More strikes, staff burnout, and relentlessly rising demand for care amid a severe funding squeeze could jeopardise progress in cutting delays for patients, health leaders have warned.
Many NHS trusts expect this winter to be even tougher than the last, according to a survey of 185 NHS leaders from 118 trusts carried out by NHS Providers.
Two out of three (66%) reported that last year was the "most challenging" they had ever seen, with 80% fearing this winter would be even tougher.
"Fault-lines" included workforce challenges and staff shortages, a lack of sufficient capital investment together with wider financial pressures, as well as a need to address health inequalities and place social care on a sustainable footing, the results of the survey conducted online during September and October showed.
However, despite huge challenges, the survey showed an "undiminished determination" to keep improving patient care, and to give patients the "right care in the right place", NHS Providers reassured.
Another Gruelling Winter Ahead
The State of the Provider Sector survey is the latest annual snapshot of the hopes and fears of leaders of hospital, mental health, community, and ambulance services across England.
The survey was sent to leaders from all trusts, representing all types and regions, with just over half (56%) responding.
Worryingly, fewer than one in three (30%) thought that the quality of health care they could provide in the next 2 years would be 'very high' or 'high'.
Asked to rate the quality of care currently on offer, only one in a hundred (1%) ranked it very high, with 40% believing it was high. In 2022, 48% thought care quality was high or very high. Just under half (49%) rated current quality of care as average, and one in twenty (5%) said it was low.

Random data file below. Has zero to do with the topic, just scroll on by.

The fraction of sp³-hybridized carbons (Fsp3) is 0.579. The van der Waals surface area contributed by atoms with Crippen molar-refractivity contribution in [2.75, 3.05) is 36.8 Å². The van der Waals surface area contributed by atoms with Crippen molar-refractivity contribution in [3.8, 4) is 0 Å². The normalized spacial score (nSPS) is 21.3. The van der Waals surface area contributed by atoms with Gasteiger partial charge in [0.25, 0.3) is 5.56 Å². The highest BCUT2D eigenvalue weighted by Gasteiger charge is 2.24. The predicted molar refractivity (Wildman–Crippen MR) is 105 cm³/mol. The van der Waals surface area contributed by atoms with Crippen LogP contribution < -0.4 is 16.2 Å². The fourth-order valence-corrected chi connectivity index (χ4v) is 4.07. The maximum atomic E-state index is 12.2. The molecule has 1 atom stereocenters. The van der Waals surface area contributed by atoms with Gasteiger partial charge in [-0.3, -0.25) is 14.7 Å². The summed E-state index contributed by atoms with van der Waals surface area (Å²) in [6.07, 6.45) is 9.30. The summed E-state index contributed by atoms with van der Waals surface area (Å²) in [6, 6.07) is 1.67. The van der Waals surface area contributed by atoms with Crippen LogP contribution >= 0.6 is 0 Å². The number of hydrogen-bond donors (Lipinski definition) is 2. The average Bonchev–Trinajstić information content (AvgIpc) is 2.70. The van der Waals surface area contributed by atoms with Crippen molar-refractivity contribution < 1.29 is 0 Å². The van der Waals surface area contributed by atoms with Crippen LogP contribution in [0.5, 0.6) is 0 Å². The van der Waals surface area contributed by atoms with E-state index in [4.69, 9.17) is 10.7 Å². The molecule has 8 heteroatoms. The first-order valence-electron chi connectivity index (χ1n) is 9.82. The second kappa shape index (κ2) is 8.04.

The survey found that almost all respondents (95%) were concerned about the impact of winter pressures, with the majority (78%) worried about having enough capacity to meet demand over the next 12 months – up a third on the 2019 prepandemic figure of 61%.
"There is winter planning in place, but there's too much going on in systems with finite resource," commented an acute specialist trust in London.
Burnout (84%) and morale (83%) in the workforce were of great concern, as were further strikes, which respondents feared would undermine efforts to cut waiting lists and cause additional delays in planned and emergency care, with a "knock-on effect for services right across the NHS".
"The NHS can't afford further strikes," warned Sir Julian Hartley, chief executive of NHS Providers. "As we head into what's expected to be another gruelling winter, the spectre of more strike action continues to loom large over the health service," he alerted.
Money Worries Continue To Mount
More than three in four trust leaders (76%) reported that they were facing a worse financial position than last year. Funding pressures were fuelling concerns about future patient safety and the quality of care as well as threatening to hit trusts' ability to ramp up services as they braced for winter.
Steps being taken to curb costs included shelving plans for more beds, putting recruitment plans to plug gaps in the workforce on hold, and reducing investment in community and mental health facilities.
"Currently, only nonclinical services have scaled back," reported one acute trust in the South West. However, further options were being considered, that "may include closing unfunded beds".
There were also worries around the "relentless rise in demand" for mental health and learning disability services postpandemic amid concerns over the impact of the cost-of-living crisis. "We simply cannot deliver all of our core services within our income," declared a combined mental health/learning disability and community trust in the Midlands.
Trust leaders strongly disagreed, or disagreed, that their trust would have sufficient capital funding to transform and continue the journey to digital maturity over the next 3 years (63%), invest in business-critical ICT infrastructure or systems (60%), or address the high or significant risk maintenance backlog (70%).
"Trusts are having to tighten their belts to find unprecedented efficiency savings while inflation squeezes already strained budgets, leaving little in reserve to invest in the extra capacity they need to deal with winter demand," Sir Julian pointed out.
An NHS spokesperson said that "despite ongoing pressures, the NHS has made significant progress on its recovery plans thanks to the incredible efforts of staff".
Credit must go to trust leaders and their staff for their "unshakeable determination" and for continuing to "work flat out to deliver timely, high-quality care for patients," Sir Julian said.
"They are doing great work, often in the most difficult circumstances, but it's clear the survey results paint a very concerning picture – that they face their toughest test yet as winter and budgets bite," he added.